- Just three days into December and Montreal has already seen a frightening number of gun-related incidents.
- Over the last two days, there have been four shootings in Montreal, spanning the island from east to west.
- Gun control advocates are speaking up and demanding the Liberals make good on their election promises to crack down on guns in Canada.
Just days before the anniversary of the shooting at Montreal's Ecole Polytechnique on December 6, 1989, Montreal has just seen four gun-related incidents in just 2 days, with at least one confirmed death.
Many advocates are still fighting for stronger gun control in Canada, and have appealed to Trudeau's government to take action and make good on their election promises.
In Montreal this past Sunday, "a shooting at a party in Anjou left one person dead and three others injured," CJAD reported, noting that this marked the 17th homicide on the Island of Montreal in 2019.
One of the victims was fortunately discharged from the hospital early on, however, two other victims remained in hospital hours after the incident. They suffered from serious injuries but were in stable condition.
Then, just before 2 p.m. on Monday, a 23-year old man was shot at in what appeared to be a horrific case of road rage.
According to the CBC, the victim was conscious while he was transported to the hospital and that the injuries sustained to his upper body were not life-threatening.
Reports indicate that an altercation between the victim and the shooter escalated while they were driving along the Autoroute 40's service road, finally resulting in the shooter pulling up beside the victim's vehicle and opening fire.
Then, around 9:15 p.m. on Monday, another man was shot in a Dorval parking lot, "on the Côte-de-Liesse service road near Chartier Avenue." The victim was a 25-year-old man who "didn't know why he was targeted by the gunshot," the SPVM explained.
Montreal police investigating after a 25 year-old man shot in parking lot at least once in the upper body on Ch. de… https://t.co/BFL0pQp249— Cosmo Santamaria (@Cosmo Santamaria) 1575346186.0
The SPVM included that the man was "conscious but seriously injured," on his upper body. He was then rushed to hospital by first-responders as police began their investigation.
Later on Monday, just before midnight, another young man was shot in the east end of Montreal. The victim suffered several gunshot wounds leaving him in "serious condition," according to CTV Montreal's Cosmo Santamaria, who tweeted out the video below.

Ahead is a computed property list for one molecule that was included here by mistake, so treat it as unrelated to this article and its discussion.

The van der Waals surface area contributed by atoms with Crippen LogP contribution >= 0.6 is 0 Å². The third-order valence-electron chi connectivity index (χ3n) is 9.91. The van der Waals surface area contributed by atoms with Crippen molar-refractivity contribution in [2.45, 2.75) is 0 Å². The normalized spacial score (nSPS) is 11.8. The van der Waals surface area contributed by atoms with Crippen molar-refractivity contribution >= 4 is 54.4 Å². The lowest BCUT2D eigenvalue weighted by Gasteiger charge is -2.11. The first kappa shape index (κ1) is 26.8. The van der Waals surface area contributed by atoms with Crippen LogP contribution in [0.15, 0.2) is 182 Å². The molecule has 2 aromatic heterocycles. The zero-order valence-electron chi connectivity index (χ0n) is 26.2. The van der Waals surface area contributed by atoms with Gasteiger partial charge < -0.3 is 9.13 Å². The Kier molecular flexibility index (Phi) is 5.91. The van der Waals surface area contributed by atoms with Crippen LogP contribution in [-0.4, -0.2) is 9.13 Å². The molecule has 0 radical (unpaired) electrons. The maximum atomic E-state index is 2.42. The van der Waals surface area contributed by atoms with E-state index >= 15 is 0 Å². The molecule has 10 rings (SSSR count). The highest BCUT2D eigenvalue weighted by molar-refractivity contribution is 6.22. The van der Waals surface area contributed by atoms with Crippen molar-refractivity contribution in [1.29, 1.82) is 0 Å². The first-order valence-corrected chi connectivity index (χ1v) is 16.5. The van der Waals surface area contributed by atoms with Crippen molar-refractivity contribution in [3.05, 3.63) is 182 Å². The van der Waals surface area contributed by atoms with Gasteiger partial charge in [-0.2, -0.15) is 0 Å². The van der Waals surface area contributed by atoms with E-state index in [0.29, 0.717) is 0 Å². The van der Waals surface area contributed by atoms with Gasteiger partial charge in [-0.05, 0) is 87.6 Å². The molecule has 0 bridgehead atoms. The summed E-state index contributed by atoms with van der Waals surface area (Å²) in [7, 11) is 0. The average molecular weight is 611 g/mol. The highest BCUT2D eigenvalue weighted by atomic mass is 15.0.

A 24 year-old man was taken to a hospital after Police said he was shot several times while walking on sidewalk on… https://t.co/xvJm9jRqIz— Cosmo Santamaria (@Cosmo Santamaria) 1575355894.0
According to the SPVM, the victim was found on the ground and was unconscious when officers arrived on the scene at rue Notre-Dame and 4e avenue.
Cas de rage au volant extrême à Montréal: Le chauffeur d'un camion de livraison aurait été atteint par des projecti… https://t.co/unm6ri6Fvs— Maxime Deland (@Maxime Deland) 1575317688.0
The CBC confirms that the two incidents that happened later on Monday were unrelated, but that in both cases the police do not have descriptions of the suspects.
We reached out to Urgences-santé for updates on the status of these victims, however once victims are dropped off at the hospital Urgences-santé is no longer kept up to date with information.
According to the SPVM, as of 7:30 a.m. Tuesday morning, there are no new facts in any of these cases, however investigations are ongoing.
Recently, the group of survivors who lived through Montreal's Ecole Polytechnique shooting, PolySeSouvient, have spoken out, demanding "comprehensive, bold gun control measures," from the Liberal government.
They also sent an open letter to Canada's federal public safety minister, urging him to ban both military-style assault rifles and handguns. According to PolySeSouvient, the number of privately held handguns in Canada "has doubled in the last seven years."
Their letter notes that Statistics Canada has reported an increase in firearm homicides for the fourth consecutive year, "the highest rate observed in Canada since 1992."